Stack Overflow is a community of 4.7 million programmers, just like you, helping each other.

Join them; it only takes a minute:

Sign up
Join the Stack Overflow community to:
  1. Ask programming questions
  2. Answer and help your peers
  3. Get recognized for your expertise

When is the correct time to use mysql_real_escape_string?

Should I be using it when I use isset(mysql_escape_string($_GET['param'])),

Should I be using it when I use $foo = mysql_real_escape_string($_GET['bar']);

Thanks

share|improve this question
2  
You need to understand the issues here, or you will end up creating security holes. – SLaks Jun 5 '11 at 15:32
    
Thats why I asked the question, because I don't understand. – Harigntka Jun 5 '11 at 15:34
up vote 1 down vote accepted

You need to call this function when building SQL queries with string literals.
You should not call it anywhere else.

The point of calling this function is to prevent you from executing SQL like SELECT * FROM Students WHERE Name = 'Robert'); DROP TABLE Students;--'.
mysql_real_escape_string will escape the ' character so that the evil string is treated entirely as a string.

share|improve this answer
    
thanks, I now understand. – Harigntka Jun 5 '11 at 15:37
1  
mysql_real_escape_string() works with mysql_query and mysql_query does not execute two queries in one go. That particular injection hole is not an issue, only with mysqli_query. Furthermore you did not state that you need to enclose the escaped $var in ' single quotes. -1 for incorrect and incomplete answer. – Johan Jun 5 '11 at 16:14

You should use it whenever you don't trust the data you are inserting in a mysql query to prevent sql injections. For example all user forms data. In your first example: no. Second example: yes, if you are going to use the $foo variable in a query.

share|improve this answer

You should use it whenever you are inserting data into a database query (POST/GET data), but not if you just need to check the data.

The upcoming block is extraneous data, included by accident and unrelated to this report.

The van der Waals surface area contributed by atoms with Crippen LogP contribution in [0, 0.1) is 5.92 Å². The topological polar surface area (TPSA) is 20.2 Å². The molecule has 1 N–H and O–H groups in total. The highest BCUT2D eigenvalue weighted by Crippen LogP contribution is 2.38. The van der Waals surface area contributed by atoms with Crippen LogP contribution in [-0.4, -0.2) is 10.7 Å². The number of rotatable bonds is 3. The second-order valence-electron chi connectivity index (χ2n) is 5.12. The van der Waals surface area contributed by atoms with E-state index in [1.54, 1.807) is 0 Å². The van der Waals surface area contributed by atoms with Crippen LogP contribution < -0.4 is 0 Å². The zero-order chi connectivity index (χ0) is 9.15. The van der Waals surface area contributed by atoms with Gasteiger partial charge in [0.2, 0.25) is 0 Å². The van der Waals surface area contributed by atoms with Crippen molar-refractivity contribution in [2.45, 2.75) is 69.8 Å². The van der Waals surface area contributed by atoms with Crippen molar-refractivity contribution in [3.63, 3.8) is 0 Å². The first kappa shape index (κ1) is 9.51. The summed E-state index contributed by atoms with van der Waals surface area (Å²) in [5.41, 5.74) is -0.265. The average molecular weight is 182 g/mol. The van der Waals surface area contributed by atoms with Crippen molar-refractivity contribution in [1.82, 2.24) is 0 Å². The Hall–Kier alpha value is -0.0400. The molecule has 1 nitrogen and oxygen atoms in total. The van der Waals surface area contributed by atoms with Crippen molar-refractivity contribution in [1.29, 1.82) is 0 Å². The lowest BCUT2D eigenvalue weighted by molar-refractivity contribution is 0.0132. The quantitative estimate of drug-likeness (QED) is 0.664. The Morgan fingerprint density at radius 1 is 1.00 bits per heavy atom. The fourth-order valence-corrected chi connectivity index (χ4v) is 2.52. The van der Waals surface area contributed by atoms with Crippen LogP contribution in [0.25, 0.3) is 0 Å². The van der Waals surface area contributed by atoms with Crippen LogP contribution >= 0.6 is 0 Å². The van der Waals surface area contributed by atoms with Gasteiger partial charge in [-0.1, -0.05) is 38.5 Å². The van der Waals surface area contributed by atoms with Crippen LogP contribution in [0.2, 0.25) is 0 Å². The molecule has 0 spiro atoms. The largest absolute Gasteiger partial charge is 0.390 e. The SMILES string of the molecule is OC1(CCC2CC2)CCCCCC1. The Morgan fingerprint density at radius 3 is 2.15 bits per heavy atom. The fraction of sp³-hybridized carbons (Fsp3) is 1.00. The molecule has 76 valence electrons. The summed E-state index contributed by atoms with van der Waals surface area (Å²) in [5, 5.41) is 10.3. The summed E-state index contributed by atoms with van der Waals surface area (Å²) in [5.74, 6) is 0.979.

share|improve this answer

You use mysql_real_escape_string whenever you have input from a user that you want to use in a query.

Here's how to use it:

$user = mysql_real_escape_string('$_GET['user']);
$password = MD5($user.$_GET['password']);
$query = "SELECT * FROM users WHERE user = '$user' AND password = '$password' ";
//the quotes are vital  !!                 ^     ^  or you will not be safe!

Here's example code that doesn't work:

enter image description hereBroken code

$user = mysql_real_escape_string('$_GET['user']);
$password = MD5($user.$_GET['password']);
$query = "SELECT * FROM users WHERE user = $user AND password = '$password' ";

In the example I can login into your system by entering any password whatsoever and
user or (1=1) --. This will make the query to read:

SELECT * FROM users WHERE user = user or (1=1) --  AND password = '$password

And will approve all logins because the password never gets checked.

When using mysql_query, you can only ever execute one SQL-statement at a time, so:

$query = "SELECT * FROM a; DELETE FROM a WHERE (1=1)"
mysql_query($query);

Will result in an error, because cannot be a part after the ;.

This code however will work:

Danger

$query = "SELECT * FROM a; DELETE FROM a WHERE (1=1)"
mysqli_query($query);

Because the improved mysqli_query does allow two or more statements to be executed in one go.

share|improve this answer
    
Dear drive-by downvoter, what exactly is incorrect in this answer? – Johan Mar 16 '12 at 12:31

Your Answer

 
discard

By posting your answer, you agree to the privacy policy and terms of service.

Not the answer you're looking for? Browse other questions tagged or ask your own question.